Comprehending the toll the coronavirus has taken is complicated. Its spread may not end for weeks or months more.

The following numbers may help you make sense of it. Here are the ways — in dollars, percentages and lives — that coronavirus has knocked the world off its axis.

1

The position the US holds for coronavirus cases worldwide. The US has had more cases — and more deaths — than any other country. Spain has the second-highest number of coronavirus cases, and Italy comes in third, according to data from Johns Hopkins University Covid-19 dashboard.

200,000

The number of predicted coronavirus deaths in the US if all mitigation efforts are followed, according to Dr. Anthony Fauci. the country’s top medical expert on the coronavirus pandemic. The last US pandemic, the H1N1 virus, killed an estimated 12,469 in the US, according to the CDC. CNN Chief Medical Correspondent Dr. Sanjay Gupta called the projected coronavirus death toll “optimistic.”

April 14

The day the US reached its highest number of coronavirus deaths in one day, with 2,405. That figure is a huge spike from just one month ago — on March 14, there were 58 reported deaths nationwide.

1.6 billion

The number of children worldwide who are impacted by school closures, according to UNESCO. Nearly every country, according to the report, has closed all of its schools to contain the spread of the coronavirus. However, the US, Canada, Russia and Australia have not issued nationwide mandates, and left it up to local governments to choose whether or not to close schools.Many schools across the globe have turned to remote lessons during the time of coronavirus. Online learning has allowed children to keep up their education from home — but it’s come with a handful of other problems. Educators fear that students without Internet access or necessary equipment could be set back while classes are virtual, and in the US, millions of students rely on their schools for free meals.

97%

The percentage of Americans under stay-at-home orders. All but seven states have issued them. So far, the orders have helped in the states that follow them — governors on the West and East Coasts, and in the Midwest, have created multi-state coalitions to coordinate when those states can reopen. New York Gov. Andrew Cuomo extended the state’s stay-at-home order until at least May 15. California Gov. Gavin Newsom’s stay-at-home order has no end date. It currently extends through May 3 statewide, and longer in places like Los Angeles, which has a stay-at-home in effect until May 15. Meanwhile, other governors have announced plans to reopen businesses in their states at a closer date. Georgia Gov. Brian Kemp said Monday that certain businesses — including fitness centers, bowling alleys, body art studios, barbers, hair and nail salons, and massage therapy businesses — will be able to reopen this week.

$2 trillion

The amount the global economy could lose during the Covid-19 pandemic, according to the United Nations Conference on Trade and Development. This would follow the longest period of economic expansion in the US, which saw the national economy gradually rebound after the 2008 financial crisis.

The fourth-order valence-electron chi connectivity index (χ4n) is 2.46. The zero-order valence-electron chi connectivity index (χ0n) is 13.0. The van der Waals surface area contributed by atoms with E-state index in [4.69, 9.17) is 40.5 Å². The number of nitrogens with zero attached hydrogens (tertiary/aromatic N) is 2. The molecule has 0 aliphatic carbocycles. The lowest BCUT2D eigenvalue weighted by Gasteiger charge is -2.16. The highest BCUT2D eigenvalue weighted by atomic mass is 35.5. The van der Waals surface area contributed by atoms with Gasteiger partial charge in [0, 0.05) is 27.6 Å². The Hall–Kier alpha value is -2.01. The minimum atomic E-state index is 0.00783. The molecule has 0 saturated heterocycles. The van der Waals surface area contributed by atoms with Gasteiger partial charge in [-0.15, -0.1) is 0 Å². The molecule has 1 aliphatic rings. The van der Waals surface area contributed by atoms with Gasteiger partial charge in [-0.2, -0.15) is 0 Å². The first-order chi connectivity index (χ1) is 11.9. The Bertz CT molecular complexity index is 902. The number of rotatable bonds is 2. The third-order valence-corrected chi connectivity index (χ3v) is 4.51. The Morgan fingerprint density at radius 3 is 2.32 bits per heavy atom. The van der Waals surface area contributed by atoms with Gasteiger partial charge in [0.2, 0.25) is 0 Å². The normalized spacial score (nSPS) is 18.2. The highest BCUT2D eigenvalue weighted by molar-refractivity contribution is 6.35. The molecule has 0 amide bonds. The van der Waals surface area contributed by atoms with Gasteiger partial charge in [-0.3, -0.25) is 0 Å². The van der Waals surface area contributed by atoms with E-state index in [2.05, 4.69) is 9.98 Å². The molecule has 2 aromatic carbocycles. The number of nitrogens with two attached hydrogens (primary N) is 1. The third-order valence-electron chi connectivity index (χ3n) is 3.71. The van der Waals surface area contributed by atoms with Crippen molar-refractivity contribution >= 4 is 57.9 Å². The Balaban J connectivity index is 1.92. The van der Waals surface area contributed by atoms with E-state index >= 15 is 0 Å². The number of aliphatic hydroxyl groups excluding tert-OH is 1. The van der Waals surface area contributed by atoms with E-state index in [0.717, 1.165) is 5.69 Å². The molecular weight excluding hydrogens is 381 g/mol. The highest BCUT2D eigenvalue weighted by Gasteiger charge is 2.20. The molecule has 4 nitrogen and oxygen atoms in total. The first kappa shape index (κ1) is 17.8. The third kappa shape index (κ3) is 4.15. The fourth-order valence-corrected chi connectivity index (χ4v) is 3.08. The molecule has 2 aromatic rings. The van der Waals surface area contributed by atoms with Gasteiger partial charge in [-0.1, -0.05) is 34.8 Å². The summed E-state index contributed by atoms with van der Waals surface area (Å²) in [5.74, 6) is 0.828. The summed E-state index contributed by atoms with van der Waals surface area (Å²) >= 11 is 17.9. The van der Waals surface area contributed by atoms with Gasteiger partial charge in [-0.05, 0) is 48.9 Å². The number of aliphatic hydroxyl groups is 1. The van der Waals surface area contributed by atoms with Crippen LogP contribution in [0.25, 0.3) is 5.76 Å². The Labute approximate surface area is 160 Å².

22 million

The number of Americans who’ve applied for unemployment in just the last month as businesses have been forced to shutter. That means roughly 13.5% of the labor force is out of work. It’s the largest rise in unemployment claims since the Department of Labor started tracking them in the 1960s.

0

The predicted rate of profit growth for American companies in 2020, as predicted by Goldman Sachs in February.

The investment bank published its grim report less than one month before the World Health Organization declared the coronavirus a pandemic. A steep decline in Chinese economic activity, paired with US businesses that have since halted, could potentially lead to a recession, the company said.

March 16

The day the Dow dropped 2,997 points — the worst point drop in history. It happened the day after the Federal Reserve slashed rates to nearly zero. The market started to bounce back this month.

$-37.63

The price of US oil per barrel on April 20. It’s the lowest level since the New York Mercantile Exchange opened oil futures trading in 1983. The oil market has crashed since demand has evaporated.

$225 billion

The amount of revenue the restaurant industry stands to lose this spring due to coronavirus closures, according to the National Restaurant Association, a trade group of restaurant owners. Airlines could lose big, too — as much as $113 billion, the International Air Transport Society warned early last month. Even if the virus is contained, the trade association said, airlines could still lose over $60 billion.

1 in 3

The number of US renters who didn’t pay their rent on time during the week ending April 5, according to the National Multifamily Housing Association. Renters are more economically vulnerable than homeowners, Solomon Greene, a senior fellow in housing policy at the Urban Institute, told CNN earlier this month.

“They make less money, they have less saved up to weather emergencies and they are at greater risk for displacement and homelessness than homeowners.”

150,000

The number of coronavirus tests being performed daily, according to Dr. Tom Frieden, former US Centers for Disease Control and Prevention director. Frieden told Dr. Gupta on his podcast that the US would need to administer 450,000 tests daily to account for the highest priority people and 10 to 20 times that amount for extensive testing.

16

The number of pages of obituaries the Boston Globe ran on April 19. On the same Sunday last year, the Globe ran seven pages of death notices. Newspapers in other hot spots around the country are also seeing a drastic rise in the number of obituaries and death notices they are publishing.

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